National League 2 North round 6 review

first_imgLoughborough Students’ stay of absence from the summit of Two North lasted only one week after they ran in nine tries in a 67-27 win over Kendal toleapfrog Fylde in the table. Minus Jason Robinson, who failed a late fitness test, Fylde slipped to their first defeat of the season at home to Leicester Lions.The Lions won 32-30 and they now lie in third, just behind Westoe. A first half try double for Matt Smith helped Westoe to a 27-19 win over Harrogate.The Lions and Westoe put their 100% records on the line when they meet each other at Lutterworth Road on Saturday, while Loughborough will be mindful ofthe attacking threat posed by Harrogate. Fylde travel to Nuneaton who are still searching for their first win and were well- beaten at Huddersfield last time out.Huddersfield, 57-13 winners, easily preserved their unbeaten home record and wing James Wood grabbed a hat- trick. They are now seventh – one point and LATEST RUGBY WORLD MAGAZINE SUBSCRIPTION DEALS Mark Pease scored twice as Morley followed up last week’s encouraging display against Loughborough with their first win of the season: a 27-14 success atbasement side Manchester. Morley will be confident of doubling up against Rugby Lions while Manchester travel to Kendal.center_img one place above Hull – their next opponent.Preston Grasshoppers notched 50 points for the second successive week in winning 50-24 at Rugby Lions. ‘Hoppers now host a Hull Ionians side whose ownrecent good form came to a halt against Luctonians. Luctonians play Caldy.last_img read more

Schalk Brits – Saracens and South Africa

first_img Schalk Brits He’s been named player of the 2009/2010 season, a fitting title for a man thats had alot to prove. Rugby World caught up with ‘Twinkle Toes’ to chat about cars going missing, living in the northern hemisphere and finishing his studies. RUGBY WORLD: Who are the jokers in the Saracens squad?SCHALK BRITS: Definitely Goodey (Alex Goode) and Saully (Andy Saull) to a certain extent, and then Glen (Jackson) had his humour.RW: Can you tell us any practical jokes?SB: Skusey (Richard Skuse) takes Vaseline and puts it on your car door handles. I’ve put sticky spray on people’s windows before. Cars get hidden after training too, so it takes you ages to find them. There’s a lot of space to hide cars!RW: What’s the funniest thing you’ve seen on the pitch?SB: Juandre Kruger and Mouritz Botha having a go at each other in a game last season and both getting a yellow card without even throwing a punch! And Glen Jackson going off at every single ref. He’s going to get it dished out if he ever referees in the northern hemisphere!RW: If you could have one superpower, what would it be and why?SB: Intelligence, if that’s a superpower. It’s between that and speed, and wanting to solve a lot of problems like the economy, the oil spill… On a lighter note, teleporting would be nice. No flights, no waiting in queues. Cool!RW: What’s the silliest thing you’ve bought?SB: Scaletrix. Four years ago I bought a massive set for Ernst Joubert’s birthday. We only used  it three times and it was a lot of money!RW: If your house was on fire, what three things would you save?SB: Photos, my dogs Zoe and Mila, and my fiancée Colinda, but the rest can burn!RW: What are your nicknames?SB: I was called Smiley in South Africa because I smile a lot. I’ve been called Twinkle Toes before, but I don’t like that one much!Sights, Snow and Studies…RW: Any phobias?SB: I really dislike snakes. On the golf courses in South Africa there are a lot of snakes and if you go into the bush to look for your ball you just see the movement. It’s the most scary thing!RW: What’s the best thing about living in the UK?SB: The people are amazing. And you can travel anywhere from London. This year I’ve been to Rome, Portugal, Croatia, Paris…RW: And the worst? SB: London has the most amazing summer but the worst winter! Coming from Cape Town, it rains a lot, but this year here has been freezing. We played some games in the snow and it was frozen solid against Leeds – it’s been a whole new experience!RW: Who’d you like to be stuck in a lift with?SB: Any of my rugby mates; I could talk to them for hours. And I’ve never met Nelson Mandela but I’d like to be stuck in a lift with him!RW: Any bad habits?SB: I’m forgetful. I’ve lost a lot of shades, wallets and cables. Right now I can’t find my shaver’s cable!RW: What couldn’t you live without?SB: A toothbrush. And I like my music so my iPod – the only music I’m not really into is jazz. And my MacBook.RW: Who’s your perfect woman?SB: Colinda! She has to be independent, loving and intelligent.RW: Any regrets?SB: The Premiership final is a regret, and I wouldn’t have minded coming to England a bit earlier. But no, I live in the moment.RW: What would you like to achieve outside of rugby?SB: At Stellenbosch I studied accountancy and at the moment I’m doing CIMA (Chartered Institute of Management Accountants). I wouldn’t mind finishing that.RW: When was the last time you creased up?SB: I’ve smiled a lot during this conversation, but otherwise on a sailing trip round Croatia with friends this summer. There are a lot of good memories from that trip, having a couple of beers and talking rubbish to the boys!Check out his profile for South AfricaScoring a cheeky try… LATEST RUGBY WORLD MAGAZINE SUBSCRIPTION DEALS TAGS: Saracens Learn more about Schalk’s teammates at Saracens…David Strettlelast_img read more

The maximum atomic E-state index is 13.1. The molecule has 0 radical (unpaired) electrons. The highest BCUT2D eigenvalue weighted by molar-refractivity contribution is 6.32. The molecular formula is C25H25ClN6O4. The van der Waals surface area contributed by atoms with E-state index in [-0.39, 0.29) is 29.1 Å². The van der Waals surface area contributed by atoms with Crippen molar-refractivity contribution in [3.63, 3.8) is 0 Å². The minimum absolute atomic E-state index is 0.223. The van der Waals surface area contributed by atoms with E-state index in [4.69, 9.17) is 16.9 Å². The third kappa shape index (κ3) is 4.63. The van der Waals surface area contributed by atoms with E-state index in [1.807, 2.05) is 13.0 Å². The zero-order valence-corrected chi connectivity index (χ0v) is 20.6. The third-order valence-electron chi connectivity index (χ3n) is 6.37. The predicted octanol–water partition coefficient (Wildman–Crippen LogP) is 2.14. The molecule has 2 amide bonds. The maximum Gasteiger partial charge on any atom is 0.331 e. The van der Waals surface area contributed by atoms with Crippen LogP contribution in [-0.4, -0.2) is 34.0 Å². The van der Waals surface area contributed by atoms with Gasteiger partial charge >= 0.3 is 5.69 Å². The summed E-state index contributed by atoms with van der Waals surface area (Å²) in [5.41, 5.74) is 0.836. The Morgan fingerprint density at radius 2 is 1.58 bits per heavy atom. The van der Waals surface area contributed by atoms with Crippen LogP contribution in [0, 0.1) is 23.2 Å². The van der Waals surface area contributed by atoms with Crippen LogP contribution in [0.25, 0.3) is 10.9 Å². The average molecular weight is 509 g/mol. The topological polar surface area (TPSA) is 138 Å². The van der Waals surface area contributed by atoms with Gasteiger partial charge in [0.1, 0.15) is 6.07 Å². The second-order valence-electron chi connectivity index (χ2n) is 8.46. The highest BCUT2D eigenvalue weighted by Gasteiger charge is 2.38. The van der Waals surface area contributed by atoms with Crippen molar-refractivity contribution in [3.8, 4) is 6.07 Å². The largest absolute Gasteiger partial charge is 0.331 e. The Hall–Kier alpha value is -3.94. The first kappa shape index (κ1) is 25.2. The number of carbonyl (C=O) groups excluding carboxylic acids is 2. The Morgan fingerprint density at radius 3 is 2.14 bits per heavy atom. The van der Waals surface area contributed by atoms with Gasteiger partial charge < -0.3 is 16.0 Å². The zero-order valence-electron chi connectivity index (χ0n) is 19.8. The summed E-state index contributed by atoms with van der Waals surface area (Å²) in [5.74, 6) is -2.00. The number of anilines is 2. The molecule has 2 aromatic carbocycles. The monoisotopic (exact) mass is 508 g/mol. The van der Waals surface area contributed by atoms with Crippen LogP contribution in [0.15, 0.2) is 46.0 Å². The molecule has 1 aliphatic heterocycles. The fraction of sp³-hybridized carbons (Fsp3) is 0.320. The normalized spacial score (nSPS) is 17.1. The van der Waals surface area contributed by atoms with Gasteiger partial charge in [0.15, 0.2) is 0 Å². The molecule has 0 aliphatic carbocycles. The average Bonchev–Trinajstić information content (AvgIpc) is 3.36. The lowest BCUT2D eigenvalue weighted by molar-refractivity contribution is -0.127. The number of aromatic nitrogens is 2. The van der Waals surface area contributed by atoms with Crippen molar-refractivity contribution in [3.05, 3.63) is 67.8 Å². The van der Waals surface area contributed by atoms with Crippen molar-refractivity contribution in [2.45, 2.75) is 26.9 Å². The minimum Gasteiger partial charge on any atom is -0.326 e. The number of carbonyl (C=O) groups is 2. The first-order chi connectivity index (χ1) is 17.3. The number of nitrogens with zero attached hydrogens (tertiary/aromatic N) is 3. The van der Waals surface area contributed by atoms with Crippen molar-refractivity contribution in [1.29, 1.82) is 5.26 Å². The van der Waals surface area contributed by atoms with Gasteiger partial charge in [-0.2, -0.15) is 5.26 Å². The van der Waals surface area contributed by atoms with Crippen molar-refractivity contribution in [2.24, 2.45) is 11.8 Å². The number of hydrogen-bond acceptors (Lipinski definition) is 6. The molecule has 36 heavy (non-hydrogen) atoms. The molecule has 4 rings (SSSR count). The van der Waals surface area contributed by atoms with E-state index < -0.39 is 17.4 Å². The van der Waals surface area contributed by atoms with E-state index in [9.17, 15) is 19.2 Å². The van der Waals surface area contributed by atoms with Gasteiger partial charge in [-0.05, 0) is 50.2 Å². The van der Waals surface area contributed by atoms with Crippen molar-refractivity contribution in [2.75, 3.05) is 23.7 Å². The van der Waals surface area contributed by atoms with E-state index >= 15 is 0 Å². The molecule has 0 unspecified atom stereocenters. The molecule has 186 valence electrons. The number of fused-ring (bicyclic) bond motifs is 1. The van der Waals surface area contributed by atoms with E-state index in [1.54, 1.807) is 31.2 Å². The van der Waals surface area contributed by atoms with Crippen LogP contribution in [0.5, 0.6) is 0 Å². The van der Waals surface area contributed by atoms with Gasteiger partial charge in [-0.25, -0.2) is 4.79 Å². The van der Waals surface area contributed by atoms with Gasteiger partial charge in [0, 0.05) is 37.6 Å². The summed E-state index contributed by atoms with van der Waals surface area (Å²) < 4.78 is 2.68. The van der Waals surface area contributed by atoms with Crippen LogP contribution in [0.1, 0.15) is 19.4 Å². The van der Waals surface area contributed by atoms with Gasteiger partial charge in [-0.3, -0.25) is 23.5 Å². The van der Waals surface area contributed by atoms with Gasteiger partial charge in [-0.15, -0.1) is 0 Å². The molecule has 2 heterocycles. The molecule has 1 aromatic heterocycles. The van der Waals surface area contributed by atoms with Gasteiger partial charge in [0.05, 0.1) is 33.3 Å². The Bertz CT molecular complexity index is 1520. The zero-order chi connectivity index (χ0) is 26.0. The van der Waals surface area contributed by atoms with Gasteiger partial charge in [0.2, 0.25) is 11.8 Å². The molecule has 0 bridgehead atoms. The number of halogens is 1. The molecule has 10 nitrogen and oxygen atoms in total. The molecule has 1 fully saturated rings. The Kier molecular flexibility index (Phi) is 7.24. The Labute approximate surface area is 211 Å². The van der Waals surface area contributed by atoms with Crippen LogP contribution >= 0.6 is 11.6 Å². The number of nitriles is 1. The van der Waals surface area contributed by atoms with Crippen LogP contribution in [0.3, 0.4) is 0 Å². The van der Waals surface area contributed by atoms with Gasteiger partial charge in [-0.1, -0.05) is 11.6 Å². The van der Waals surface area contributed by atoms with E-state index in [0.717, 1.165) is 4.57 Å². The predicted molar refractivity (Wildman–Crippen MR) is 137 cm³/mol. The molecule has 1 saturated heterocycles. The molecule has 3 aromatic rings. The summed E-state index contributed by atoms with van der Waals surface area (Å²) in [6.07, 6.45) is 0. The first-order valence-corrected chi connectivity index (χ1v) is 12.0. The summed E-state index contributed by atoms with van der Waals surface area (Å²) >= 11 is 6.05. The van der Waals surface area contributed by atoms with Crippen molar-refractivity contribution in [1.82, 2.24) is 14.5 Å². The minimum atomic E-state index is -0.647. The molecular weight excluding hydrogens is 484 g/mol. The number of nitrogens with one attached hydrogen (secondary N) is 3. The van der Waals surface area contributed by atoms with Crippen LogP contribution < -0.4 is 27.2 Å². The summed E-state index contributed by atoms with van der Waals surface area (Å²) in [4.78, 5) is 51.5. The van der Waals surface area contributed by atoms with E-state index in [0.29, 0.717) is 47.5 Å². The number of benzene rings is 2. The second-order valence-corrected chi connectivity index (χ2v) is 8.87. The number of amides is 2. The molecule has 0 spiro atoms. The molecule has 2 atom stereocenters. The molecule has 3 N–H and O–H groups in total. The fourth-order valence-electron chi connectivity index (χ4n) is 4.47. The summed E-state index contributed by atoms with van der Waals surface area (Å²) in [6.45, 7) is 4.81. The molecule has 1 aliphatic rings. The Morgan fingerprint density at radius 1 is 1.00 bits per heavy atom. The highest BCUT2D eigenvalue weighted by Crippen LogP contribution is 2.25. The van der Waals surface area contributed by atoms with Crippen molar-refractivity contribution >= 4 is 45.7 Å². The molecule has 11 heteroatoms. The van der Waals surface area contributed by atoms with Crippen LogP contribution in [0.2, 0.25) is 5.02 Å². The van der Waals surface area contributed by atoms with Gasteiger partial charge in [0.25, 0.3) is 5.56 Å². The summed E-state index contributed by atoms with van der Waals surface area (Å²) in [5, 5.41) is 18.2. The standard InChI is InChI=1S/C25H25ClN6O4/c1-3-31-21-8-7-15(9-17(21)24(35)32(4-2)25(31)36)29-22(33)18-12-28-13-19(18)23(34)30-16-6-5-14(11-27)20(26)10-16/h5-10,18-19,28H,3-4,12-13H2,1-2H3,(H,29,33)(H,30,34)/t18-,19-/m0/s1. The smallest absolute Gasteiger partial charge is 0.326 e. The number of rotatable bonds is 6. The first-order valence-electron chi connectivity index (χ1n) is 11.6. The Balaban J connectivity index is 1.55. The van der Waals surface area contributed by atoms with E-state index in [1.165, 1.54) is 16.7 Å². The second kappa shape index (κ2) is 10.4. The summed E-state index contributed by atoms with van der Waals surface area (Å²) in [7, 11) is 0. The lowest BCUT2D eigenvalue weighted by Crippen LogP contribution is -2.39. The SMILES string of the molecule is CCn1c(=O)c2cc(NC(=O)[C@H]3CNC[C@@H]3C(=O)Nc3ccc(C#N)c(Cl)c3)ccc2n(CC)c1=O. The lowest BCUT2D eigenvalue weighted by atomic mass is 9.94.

Samoan George Stowers heading to Ospreys